A close friend of mine recently decided it was time to update his Arch Linux installation. It had been over a year since the core OS was completely updated, and I did everything I could to discourage him from trying the usual pacman -Syu. The problem, for all intents and purposes, is that I knew it wouldn’t work. Much of the file system structure has changed dramatically over the course of the past year (the /lib move and the more recent merging of /bin and /sbin into their /usr counterparts) and a straightforward update was now difficult (but not impossible–more on this in a minute). Specifically, the glibc and filesystem packages have gone through several iterations even last July and would now be permanently blocking each other thanks to these two updates with no immediately obvious path forward.

I have observed some comments dismissing the update process from a pre-systemd installation as virtually impossible. While I suspect this is because the individual(s) asking for help are seen by others to be insufficiently experienced to do such an update, I’m not a particularly huge fan of the term “impossible” as it pertains to difficult feats–even for the inexperienced. After all, few things are truly impossible; it’s simply a matter of how much time and energy one is willing to invest in working toward a specific goal. Besides, if the recommended solution is to reinstall, why not figure out an optimal way to upgrade an “impossible” system? If it’s going to break either way, we may as well have some fun with it. (You have backups, right?) Even if you don’t have the necessary experience or knowledge relating to the underlying system, there’s no time like the present to begin the learning process.

So, Thursday evening, I set out looking for a solution. Fortuitously, I had an old Arch Linux virtual machine installed on my desktop (which, conveniently, is also Arch Linux) that dated back to approximately the same kernel revision as my friend’s (v3.3.6 for mine; v3.3.4 for his) and roughly analogous software. Like his system, my VM was also a pre-systemd installation, was still running glibc 2.15, and a very early version of filesystem-2012. In many regards, my VM was more or less in a state identical to that of the machine we needed to fix. However, the problem was compounded by an additional requirement. Console access was somewhat tedious for my friend to obtain because of the systems he had to go through, and he was exceptionally busy the afternoon we planned the updates. So, I had to to keep network access (particularly SSH) up and running as best as I could.


This narrative guide is intended as general reference for anyone who might be in a similar situation: Pre-systemd, pre-filesystem moves, and operating with a requirement that the machine be (mostly) network-accessible throughout the duration of the update. Be aware that nothing in this guide should be considered authoritative. I am a user of Arch Linux. There’s still much about system internals (and Linux in general) that I don’t know or don’t fully understand. Consequently, I’m always learning, and there may be better alternatives to specific problems encountered during this update process. However, I do know enough about Arch to recommend that you never use –force unless you’re specifically instructed to do so. At no point during this update process should you use it. Doing so will assuredly destroy your system, and you’ll be forced to reinstall.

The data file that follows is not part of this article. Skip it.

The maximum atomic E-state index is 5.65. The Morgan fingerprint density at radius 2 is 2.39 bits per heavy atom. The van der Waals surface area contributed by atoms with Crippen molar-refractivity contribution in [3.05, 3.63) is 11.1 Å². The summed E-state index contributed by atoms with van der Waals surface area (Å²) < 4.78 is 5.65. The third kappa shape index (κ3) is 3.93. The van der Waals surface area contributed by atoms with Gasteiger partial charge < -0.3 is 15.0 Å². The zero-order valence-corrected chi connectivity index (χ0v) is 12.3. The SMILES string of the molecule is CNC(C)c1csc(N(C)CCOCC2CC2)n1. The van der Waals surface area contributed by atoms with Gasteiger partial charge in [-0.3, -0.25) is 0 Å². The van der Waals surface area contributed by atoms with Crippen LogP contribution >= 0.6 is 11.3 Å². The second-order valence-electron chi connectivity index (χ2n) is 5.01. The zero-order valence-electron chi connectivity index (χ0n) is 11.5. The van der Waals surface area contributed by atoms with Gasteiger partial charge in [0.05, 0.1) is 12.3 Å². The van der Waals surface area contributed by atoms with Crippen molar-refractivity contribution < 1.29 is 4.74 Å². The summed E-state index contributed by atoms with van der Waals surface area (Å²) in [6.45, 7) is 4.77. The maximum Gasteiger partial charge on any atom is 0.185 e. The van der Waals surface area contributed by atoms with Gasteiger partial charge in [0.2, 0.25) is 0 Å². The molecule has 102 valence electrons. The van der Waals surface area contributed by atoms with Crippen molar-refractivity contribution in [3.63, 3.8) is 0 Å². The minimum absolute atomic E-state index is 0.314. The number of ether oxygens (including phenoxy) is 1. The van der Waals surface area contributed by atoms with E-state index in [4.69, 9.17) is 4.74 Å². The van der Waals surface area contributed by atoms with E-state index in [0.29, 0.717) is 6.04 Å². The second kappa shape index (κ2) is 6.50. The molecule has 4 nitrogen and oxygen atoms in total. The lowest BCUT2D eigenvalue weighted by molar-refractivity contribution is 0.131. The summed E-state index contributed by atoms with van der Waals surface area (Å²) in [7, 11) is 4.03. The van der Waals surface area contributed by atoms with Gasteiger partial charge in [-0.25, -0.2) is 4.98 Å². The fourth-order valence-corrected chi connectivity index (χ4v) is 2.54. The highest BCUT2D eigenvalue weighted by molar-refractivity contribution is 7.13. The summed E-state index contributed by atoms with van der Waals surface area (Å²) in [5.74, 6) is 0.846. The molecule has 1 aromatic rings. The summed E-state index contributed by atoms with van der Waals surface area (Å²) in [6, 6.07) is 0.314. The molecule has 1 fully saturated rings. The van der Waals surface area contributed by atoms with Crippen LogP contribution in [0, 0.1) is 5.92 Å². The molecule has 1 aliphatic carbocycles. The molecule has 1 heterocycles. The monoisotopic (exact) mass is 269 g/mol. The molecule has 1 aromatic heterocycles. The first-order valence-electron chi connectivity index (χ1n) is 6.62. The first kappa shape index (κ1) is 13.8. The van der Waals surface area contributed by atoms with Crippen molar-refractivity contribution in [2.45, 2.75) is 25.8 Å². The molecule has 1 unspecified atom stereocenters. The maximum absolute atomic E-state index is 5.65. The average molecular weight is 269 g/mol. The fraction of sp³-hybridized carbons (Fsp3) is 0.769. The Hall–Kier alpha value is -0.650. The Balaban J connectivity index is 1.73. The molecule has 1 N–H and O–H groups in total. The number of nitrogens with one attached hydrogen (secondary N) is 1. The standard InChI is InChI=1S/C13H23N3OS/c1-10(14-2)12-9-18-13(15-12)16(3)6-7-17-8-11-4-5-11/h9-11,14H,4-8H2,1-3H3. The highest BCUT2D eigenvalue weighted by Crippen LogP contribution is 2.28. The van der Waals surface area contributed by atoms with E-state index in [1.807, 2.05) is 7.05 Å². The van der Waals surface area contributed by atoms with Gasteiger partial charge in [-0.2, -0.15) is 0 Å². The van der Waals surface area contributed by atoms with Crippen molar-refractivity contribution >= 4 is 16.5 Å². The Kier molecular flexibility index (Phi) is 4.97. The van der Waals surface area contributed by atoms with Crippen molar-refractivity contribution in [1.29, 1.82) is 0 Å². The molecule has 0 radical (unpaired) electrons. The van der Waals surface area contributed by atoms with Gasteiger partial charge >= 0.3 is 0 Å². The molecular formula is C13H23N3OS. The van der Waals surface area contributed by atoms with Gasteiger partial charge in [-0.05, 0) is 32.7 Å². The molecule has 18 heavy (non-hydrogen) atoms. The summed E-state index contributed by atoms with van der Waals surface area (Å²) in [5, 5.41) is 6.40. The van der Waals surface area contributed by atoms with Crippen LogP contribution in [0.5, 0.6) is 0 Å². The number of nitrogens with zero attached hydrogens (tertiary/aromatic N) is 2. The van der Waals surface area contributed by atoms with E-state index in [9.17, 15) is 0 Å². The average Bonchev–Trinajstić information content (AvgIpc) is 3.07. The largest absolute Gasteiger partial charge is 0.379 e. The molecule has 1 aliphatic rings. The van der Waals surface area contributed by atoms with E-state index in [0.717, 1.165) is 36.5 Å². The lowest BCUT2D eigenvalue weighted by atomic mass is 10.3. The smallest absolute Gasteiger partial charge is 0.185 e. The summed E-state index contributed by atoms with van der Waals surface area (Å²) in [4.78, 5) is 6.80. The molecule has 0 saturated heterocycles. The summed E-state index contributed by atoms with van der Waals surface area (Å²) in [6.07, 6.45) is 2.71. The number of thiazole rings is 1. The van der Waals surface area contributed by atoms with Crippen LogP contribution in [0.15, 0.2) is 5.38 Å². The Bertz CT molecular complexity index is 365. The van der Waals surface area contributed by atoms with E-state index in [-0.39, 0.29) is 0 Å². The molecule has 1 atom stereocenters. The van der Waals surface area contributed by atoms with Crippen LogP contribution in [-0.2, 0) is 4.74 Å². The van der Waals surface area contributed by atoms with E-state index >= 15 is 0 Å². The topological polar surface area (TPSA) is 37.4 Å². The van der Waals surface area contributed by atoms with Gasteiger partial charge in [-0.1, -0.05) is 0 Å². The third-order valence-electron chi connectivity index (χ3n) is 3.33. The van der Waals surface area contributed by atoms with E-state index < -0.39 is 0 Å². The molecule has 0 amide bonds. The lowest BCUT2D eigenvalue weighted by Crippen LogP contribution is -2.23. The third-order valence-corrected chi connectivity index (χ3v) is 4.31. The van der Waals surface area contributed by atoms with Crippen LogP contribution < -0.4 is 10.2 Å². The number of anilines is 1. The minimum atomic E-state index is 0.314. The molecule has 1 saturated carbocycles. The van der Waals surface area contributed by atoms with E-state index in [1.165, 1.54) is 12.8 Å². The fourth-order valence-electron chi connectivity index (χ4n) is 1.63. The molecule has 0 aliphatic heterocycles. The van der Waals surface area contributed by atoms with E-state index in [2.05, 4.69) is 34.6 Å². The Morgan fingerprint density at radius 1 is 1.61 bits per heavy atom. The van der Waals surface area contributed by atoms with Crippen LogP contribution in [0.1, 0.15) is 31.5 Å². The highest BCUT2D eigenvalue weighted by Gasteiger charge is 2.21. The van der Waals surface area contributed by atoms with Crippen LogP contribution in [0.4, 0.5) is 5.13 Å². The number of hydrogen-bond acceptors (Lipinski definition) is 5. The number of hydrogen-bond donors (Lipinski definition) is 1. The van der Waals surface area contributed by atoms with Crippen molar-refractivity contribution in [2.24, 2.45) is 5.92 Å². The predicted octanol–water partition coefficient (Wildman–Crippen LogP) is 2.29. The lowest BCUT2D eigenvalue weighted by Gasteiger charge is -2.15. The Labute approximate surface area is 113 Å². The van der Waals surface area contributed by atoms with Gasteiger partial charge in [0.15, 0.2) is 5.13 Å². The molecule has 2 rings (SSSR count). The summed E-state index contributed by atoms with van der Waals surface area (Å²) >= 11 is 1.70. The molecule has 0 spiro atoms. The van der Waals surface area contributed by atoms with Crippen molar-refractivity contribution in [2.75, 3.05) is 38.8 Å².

Secondly, this update process is not supported by the Arch Linux developers. If you have failed to maintain your system by keeping it up-to-date (and updating your Arch Linux installation is one of the core tenants of being an Arch user), you’re unlikely to receive much help since you’ve already established that your OS has been inadequately maintained. Furthermore, this update process relies on tricks using partial updates which are also unsupported. The developers and users of Arch who frequently the forums are nice folks who have lives outside of Arch, and due to the tremendous task presented to the community of supporting a relatively large user base, it’s impractical for them to spend a significant chunk of their time helping you with issues that–to avoid mincing words–are the fault of no one but yourself.

Thus, I hope this guide will be useful to those of you who may have a neglected Arch Linux box under your care. Be aware that I have targeted this guide to a system that was last updated somewhere in mid-2012. Although it should work for earlier systems, I’d highly recommend reading through the Arch news archives if you’re updating such a beast. You can usually determine where you need to begin by examining the version of your filesystem package, e.g. pacman -Qs filesystem. This guide should be general enough such that even if it doesn’t help you determine the exact update path for your system, you’ll be able to figure out where to get started.

Also, be sure to read through the guide in its entirety first. Check your installed packages, and make sure you’re not downgrading them. filesystem and glibc should never be downgraded at any point during this update otherwise you may exacerbate system breakage. This guide illustrates the update process with the x86_64 architecture. If you’re using a 32-bit system, you’ll need to replace all references to x86_64 with i686.

Read more…

No comments.